Readers and writers, I think, all have their own little pet peeves when it comes to something they read. For the most part, these all come down to personal taste. Some readers might dislike reading something involving the supernatural. Personally, I really don’t like ‘direct thoughts’ unless they are handled extremely well. Otherwise, they feel jarring and too much telling, rather than showing.
Another thing that tends to annoy me involves, more specifically, the introduction of characters.
Introducing characters can be hard. You want readers to feel a certain way towards them, but don’t want to drone on and on. There’s a point when it becomes boring to read lengthy descriptions about their clothes and the way they enter a room. Actually, when it comes to clothes, I don’t always think it’s necessary, unless it says something particular about a character. But it’s not clothes here I’m talking about. The thing that really, really gets me, is when a character waltzes into a story and we’re told, outright, every little detail about their personality.
So, in a third person narrative with a main character, say the girl in the photo above, we might have the following –
“Jenny, a beautiful girl, was sad. She wore a white dress, and a crown made of twigs. She sat under the tree. Jenny was usually a happy, kind girl, with hopes and dreams. She loved hard. Now, the sadness was so overwhelming she didn’t feel as if she could go on. Jenny had been due to get married, but her handsome, wonderful finance, Robert, had run off with a bridesmaid.”
Bit boring, isn’t it? We’re told a lot about her, but that’s the problem. We’re told. Every writer knows the old ‘show, don’t tell’ rule, and though there are instances where this can be broken, usually it’s still better to stick to it, for the most part. Plus, when we’re told something – especially positive things, like they’re gorgeous, or kind, or plain wonderful – it sometimes makes it harder to believe. We need to see things. Plus, being shown something means, if they act against that description later, we’re not rolling our eyes, wondering, well, we were told she was kind, so why is she now acting like that? Show us her kindness, because it then leaves room for her to be not-so-kind in another situation.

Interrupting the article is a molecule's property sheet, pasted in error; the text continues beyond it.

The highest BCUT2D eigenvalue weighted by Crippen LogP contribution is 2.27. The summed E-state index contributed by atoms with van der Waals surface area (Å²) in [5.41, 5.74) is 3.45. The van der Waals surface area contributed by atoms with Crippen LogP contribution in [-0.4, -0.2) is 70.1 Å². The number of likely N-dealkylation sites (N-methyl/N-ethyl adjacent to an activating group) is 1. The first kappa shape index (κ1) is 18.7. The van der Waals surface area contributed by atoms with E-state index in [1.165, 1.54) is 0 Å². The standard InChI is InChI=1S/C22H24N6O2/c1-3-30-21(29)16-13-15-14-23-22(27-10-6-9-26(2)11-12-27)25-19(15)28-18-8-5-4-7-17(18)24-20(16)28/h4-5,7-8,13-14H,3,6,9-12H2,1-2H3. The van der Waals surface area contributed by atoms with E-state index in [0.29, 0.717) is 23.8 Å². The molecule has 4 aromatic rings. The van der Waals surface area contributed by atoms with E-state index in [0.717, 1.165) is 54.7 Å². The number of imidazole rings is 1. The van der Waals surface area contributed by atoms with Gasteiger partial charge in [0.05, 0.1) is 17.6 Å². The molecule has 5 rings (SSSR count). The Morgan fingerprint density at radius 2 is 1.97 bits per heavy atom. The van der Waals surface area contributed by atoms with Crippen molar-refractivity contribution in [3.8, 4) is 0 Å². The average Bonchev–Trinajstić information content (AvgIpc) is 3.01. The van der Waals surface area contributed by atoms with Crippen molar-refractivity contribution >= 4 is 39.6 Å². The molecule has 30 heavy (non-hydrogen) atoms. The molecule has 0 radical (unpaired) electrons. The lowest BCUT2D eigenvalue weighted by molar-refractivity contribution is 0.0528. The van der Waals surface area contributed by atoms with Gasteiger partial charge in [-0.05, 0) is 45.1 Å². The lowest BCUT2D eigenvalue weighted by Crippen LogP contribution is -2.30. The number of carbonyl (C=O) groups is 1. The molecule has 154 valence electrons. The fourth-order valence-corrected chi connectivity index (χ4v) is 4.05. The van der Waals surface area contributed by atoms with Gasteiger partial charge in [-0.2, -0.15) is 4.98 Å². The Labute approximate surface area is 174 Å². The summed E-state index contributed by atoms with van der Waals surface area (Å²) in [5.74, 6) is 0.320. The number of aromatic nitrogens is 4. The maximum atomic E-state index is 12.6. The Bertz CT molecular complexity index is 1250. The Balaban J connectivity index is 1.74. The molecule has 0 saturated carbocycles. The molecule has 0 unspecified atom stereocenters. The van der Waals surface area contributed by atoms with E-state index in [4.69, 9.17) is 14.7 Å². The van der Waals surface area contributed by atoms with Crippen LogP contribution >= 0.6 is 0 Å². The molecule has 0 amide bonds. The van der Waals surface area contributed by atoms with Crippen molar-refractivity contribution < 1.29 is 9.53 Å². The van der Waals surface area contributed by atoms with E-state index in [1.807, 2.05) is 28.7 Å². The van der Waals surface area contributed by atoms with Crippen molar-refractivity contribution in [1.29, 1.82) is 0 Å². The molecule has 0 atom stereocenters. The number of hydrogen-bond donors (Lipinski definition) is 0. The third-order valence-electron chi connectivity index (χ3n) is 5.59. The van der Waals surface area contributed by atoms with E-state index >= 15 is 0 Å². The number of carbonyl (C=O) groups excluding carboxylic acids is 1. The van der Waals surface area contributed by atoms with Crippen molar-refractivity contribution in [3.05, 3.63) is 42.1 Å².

So, the above could be changed to –
“Jenny reached the tree where she’d shared her first kiss with Robert. The crown, formed of twigs, circled her dark hair, and dug into her skin. She sank to the ground, drew her knees to her chest, and rested her head on them, allowing the tears to fall. Everything she’d wanted from that day was now ruined. Her bridesmaid, who’d she’d babysat for, who she’d helped out when her own husband left her, had betrayed her. The thought brought a deep, aching pang to her chest. How could she possibly go on?”
Still not perfect, but it is just an example. It gives the same information as above, but, hopefully, in a much more engaging way. Showing, rather than telling.
Keep in mind, the words of a great man: “Any man who must say I am the king, is no true king.” Similarly, if you need to state your character’s traits, it makes the reader doubt if they actually have them. I’ve always taken that quote to mean that actions speak louder than words. You show people who you are by what you do, not by saying ‘I am…’. So give your characters the chance to do the same.
What about you? As readers or writers, what are the things that particularly annoy you when reading?